The Captain…Our Mentor and Grandfather

Imagine a children’s program that capitalized on the relationship children shared with their grandparents—and its host and advocate for children—Bob Keeshan.  He instinctively understood the needs of children and launched a children’s morning program on CBS in 1955 dedicated to making children feel safe, entertained, and understood. 

Keeshan was a born mentor and an intuitive grandfather figure.  His programs were solely committed to entertaining kids and finding the humor in everyday experiences from a child’s point of view.  They were also planned and orchestrated around teaching good solid moral values—something so lost in society today. 

Captain Kangaroo was Bob Keeshan and Bob Keeshan was Captain Kangaroo – who played himself for three decades.

I parallel “The Captain” with my own childhood history.  Like most of you, I grew up with Captain Kangaroo every weekday morning before school while consuming a bowl of Kellogg’s Corn Flakes – “The Best To You Each Morning.”  Mornings were also spent with my grandfather, who made us feel safe and loved. 

Few things exceed the love I shared with my grandparents more than a half-century ago—particularly my grandfather, Lt. Paul W. Proctor, who enjoyed a career with the Washington, D.C. Metropolitan Police Department and White House Police for three decades.  He served under several presidents dating back to the 1920s, retiring under Harry S. Truman in 1947 after suffering a heart attack.  He retired to Arlington, Virginia across from Fort Myer where he’d lived out his life with my grandmother until he passed peacefully in 1966.    

My grandfather had a kind, gentle demeanor much like The Captain.  He calmly explained things to my sisters and me in ways we could understand.  He was extraordinarily patient with us even when we were acting up.  He was also no-nonsense.  He never once spanked us.  However, when he glared across a room at you and instructed you how to behave, you did exactly what you were told. He was firm…but long on love. What’s more, the values he taught us live on today in each of us. We’ve never forgotten what our mentor instilled in us.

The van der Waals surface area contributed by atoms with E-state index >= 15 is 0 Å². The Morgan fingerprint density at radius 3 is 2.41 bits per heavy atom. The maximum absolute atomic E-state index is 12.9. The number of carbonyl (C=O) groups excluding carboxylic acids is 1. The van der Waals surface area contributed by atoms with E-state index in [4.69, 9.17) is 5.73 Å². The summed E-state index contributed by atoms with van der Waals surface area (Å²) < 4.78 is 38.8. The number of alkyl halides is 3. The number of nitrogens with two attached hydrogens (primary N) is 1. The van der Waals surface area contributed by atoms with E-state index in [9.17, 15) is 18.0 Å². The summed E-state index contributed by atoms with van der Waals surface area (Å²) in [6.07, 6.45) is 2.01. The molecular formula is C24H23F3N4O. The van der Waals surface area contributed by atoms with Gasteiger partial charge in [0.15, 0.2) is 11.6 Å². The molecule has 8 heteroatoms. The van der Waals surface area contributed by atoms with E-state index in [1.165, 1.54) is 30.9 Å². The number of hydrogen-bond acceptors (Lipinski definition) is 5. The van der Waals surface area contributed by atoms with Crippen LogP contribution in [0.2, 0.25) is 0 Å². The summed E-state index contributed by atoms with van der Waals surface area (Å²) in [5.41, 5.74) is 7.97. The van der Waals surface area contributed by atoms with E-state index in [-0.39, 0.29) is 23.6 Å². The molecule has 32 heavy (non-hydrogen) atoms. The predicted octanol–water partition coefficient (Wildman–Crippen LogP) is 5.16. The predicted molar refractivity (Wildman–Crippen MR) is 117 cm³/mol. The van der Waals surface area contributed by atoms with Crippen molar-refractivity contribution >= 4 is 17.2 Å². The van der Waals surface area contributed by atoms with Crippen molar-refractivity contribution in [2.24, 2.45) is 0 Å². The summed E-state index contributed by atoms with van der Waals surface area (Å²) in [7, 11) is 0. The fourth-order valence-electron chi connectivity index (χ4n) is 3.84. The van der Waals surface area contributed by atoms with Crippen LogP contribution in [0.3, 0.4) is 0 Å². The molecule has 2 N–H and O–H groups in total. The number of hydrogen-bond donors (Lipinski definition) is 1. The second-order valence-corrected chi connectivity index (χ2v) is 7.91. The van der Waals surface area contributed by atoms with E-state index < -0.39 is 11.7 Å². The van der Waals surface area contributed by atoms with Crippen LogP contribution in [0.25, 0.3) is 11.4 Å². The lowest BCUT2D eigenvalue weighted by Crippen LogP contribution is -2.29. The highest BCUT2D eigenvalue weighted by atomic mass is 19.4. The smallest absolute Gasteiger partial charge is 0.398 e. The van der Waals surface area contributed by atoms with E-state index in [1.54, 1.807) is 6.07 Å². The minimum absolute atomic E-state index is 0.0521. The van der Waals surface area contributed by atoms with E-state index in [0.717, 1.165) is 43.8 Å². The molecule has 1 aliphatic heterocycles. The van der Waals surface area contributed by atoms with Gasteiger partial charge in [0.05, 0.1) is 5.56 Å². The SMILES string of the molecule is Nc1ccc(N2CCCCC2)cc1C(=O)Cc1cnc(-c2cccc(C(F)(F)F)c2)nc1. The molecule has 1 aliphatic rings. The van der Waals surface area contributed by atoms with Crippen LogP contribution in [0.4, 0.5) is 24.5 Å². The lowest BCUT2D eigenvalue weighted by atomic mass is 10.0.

Keeshan was no nonsense too, especially in his advocacy for children.  Later in life, he voiced great concern over the violence in children’s video games.  Of course, not enough people were listening as witness some of the violent video games I’ve seen lately.  Keeshan once said “Violence is part of life, and there is no getting away from it,” adding, “But there is also gentleness in life, and this is what we have tried to stress on our shows.”  Captain Kangaroo’s Treasure House was a place where children could come and feel safe even if they were living in unspeakable conditions.

We need more Bob Keeshans in our world today—those who look out for kids who set a proper example.  We’ve evolved from being a kind and respectful society to a disgusting appalling social climate where it has become fashionable to be trashy, rude, and insulting.  I ask what’s to be gained by being rude and insulting? 

Time for a long look at ourselves.

Captain Kangaroo taught us common decency despite raining ping pong balls, Bunny Rabbit antics, and the practical on-screen practical jokes that made of us laugh a half century ago.  It was all meant in good fun.  The ability to laugh at one’s self.

Though it is impossible to believe today, Keeshan was just 28 when he launched Captain Kangaroo.  It was those big deep pockets like a Kangaroo pouch that inspired the name Captain Kangaroo.  As time passed, Keeshan’s advancing age made it easier to play the part.  He was such a convincing character that people, especially children, believed he really was Captain Kangaroo living in the Treasure House.

In his biography, “Good Morning Captain,” he said his youngest daughter, Maeve, visited the set and sat in the Captain’s lap. When “The Captain” returned to the set void of his on-screen costume, Maeve said, “Daddy – Daddy, you just missed Captain Kangaroo!” 

That’s how good he was at portraying his role.

This holiday season and a dream I recently awakened from recently inspired me to recognize Bob Keeshan in Boomer Journey.  The valuable things he taught us so long ago need to find renewed purpose for children on the morning screen.  I firmly believe children haven’t changed much since 1955.  What they’re being taught has. 

I think as time went on dwindling advertising dollars overcame The Captain’s purpose on CBS, which whittled this show down to 30 minutes, then – canceled it in 1984.  CBS had lost morning market share to the other networks and needed a quick fix.  Baby Boomers had come of age and Captain Kangaroo lost its core audience. 

Yet, children needed a continuing mentor like Bob Keeshan. 

Captain Kangaroo aired on CBS for 29 years spanning 1955-84.  It swiftly became an institution for children and adults alike and for three decades.  When CBS canceled The Captain in 1984, PBS quickly picked it up and ran it until 1994.  As long as I live, I will never forget the Captain Kangaroo theme known as “Puffin Billy” written in 1934 by written by Edward G. White and recorded by the Melodi Light Orchestra.  It had a soft gentle lighthearted feel that still rings in our heads 60 years later. So do the memories of our own Bob Keeshan—Captain Kangaroo—who will forever live on in our hearts.

Good Morning, Captain… 

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